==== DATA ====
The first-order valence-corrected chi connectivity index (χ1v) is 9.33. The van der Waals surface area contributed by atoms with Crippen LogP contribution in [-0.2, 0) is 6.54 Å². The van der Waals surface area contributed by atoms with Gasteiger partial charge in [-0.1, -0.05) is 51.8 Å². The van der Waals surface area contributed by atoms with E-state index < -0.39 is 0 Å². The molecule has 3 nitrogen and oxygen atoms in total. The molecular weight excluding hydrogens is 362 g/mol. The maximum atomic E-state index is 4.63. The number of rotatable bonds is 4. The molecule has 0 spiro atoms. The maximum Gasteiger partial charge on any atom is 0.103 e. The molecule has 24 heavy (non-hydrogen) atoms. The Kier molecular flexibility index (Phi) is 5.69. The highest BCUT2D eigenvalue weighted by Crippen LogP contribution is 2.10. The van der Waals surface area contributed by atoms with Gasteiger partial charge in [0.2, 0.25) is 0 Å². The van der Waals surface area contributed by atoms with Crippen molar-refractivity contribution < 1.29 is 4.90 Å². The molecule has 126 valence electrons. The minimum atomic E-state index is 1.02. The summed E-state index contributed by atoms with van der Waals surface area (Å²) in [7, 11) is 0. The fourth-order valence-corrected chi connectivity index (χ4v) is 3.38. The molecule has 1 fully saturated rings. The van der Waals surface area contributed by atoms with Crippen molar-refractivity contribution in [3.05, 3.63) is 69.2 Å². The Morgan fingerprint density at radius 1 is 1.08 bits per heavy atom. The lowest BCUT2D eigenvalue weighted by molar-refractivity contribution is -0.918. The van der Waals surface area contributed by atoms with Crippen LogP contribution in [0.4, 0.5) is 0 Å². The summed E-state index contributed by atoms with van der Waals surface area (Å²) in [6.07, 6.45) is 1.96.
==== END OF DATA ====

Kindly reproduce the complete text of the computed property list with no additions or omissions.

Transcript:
The first-order valence-corrected chi connectivity index (χ1v) is 9.33. The van der Waals surface area contributed by atoms with Crippen LogP contribution in [-0.2, 0) is 6.54 Å². The van der Waals surface area contributed by atoms with Gasteiger partial charge in [-0.1, -0.05) is 51.8 Å². The van der Waals surface area contributed by atoms with E-state index < -0.39 is 0 Å². The molecule has 3 nitrogen and oxygen atoms in total. The molecular weight excluding hydrogens is 362 g/mol. The maximum atomic E-state index is 4.63. The number of rotatable bonds is 4. The molecule has 0 spiro atoms. The maximum Gasteiger partial charge on any atom is 0.103 e. The molecule has 24 heavy (non-hydrogen) atoms. The Kier molecular flexibility index (Phi) is 5.69. The highest BCUT2D eigenvalue weighted by Crippen LogP contribution is 2.10. The van der Waals surface area contributed by atoms with Gasteiger partial charge in [0.2, 0.25) is 0 Å². The van der Waals surface area contributed by atoms with Crippen molar-refractivity contribution < 1.29 is 4.90 Å². The molecule has 126 valence electrons. The minimum atomic E-state index is 1.02. The summed E-state index contributed by atoms with van der Waals surface area (Å²) in [7, 11) is 0. The fourth-order valence-corrected chi connectivity index (χ4v) is 3.38. The molecule has 1 fully saturated rings. The van der Waals surface area contributed by atoms with Crippen molar-refractivity contribution in [3.05, 3.63) is 69.2 Å². The Morgan fingerprint density at radius 1 is 1.08 bits per heavy atom. The lowest BCUT2D eigenvalue weighted by molar-refractivity contribution is -0.918. The van der Waals surface area contributed by atoms with Crippen LogP contribution in [0.4, 0.5) is 0 Å². The summed E-state index contributed by atoms with van der Waals surface area (Å²) in [6.07, 6.45) is 1.96.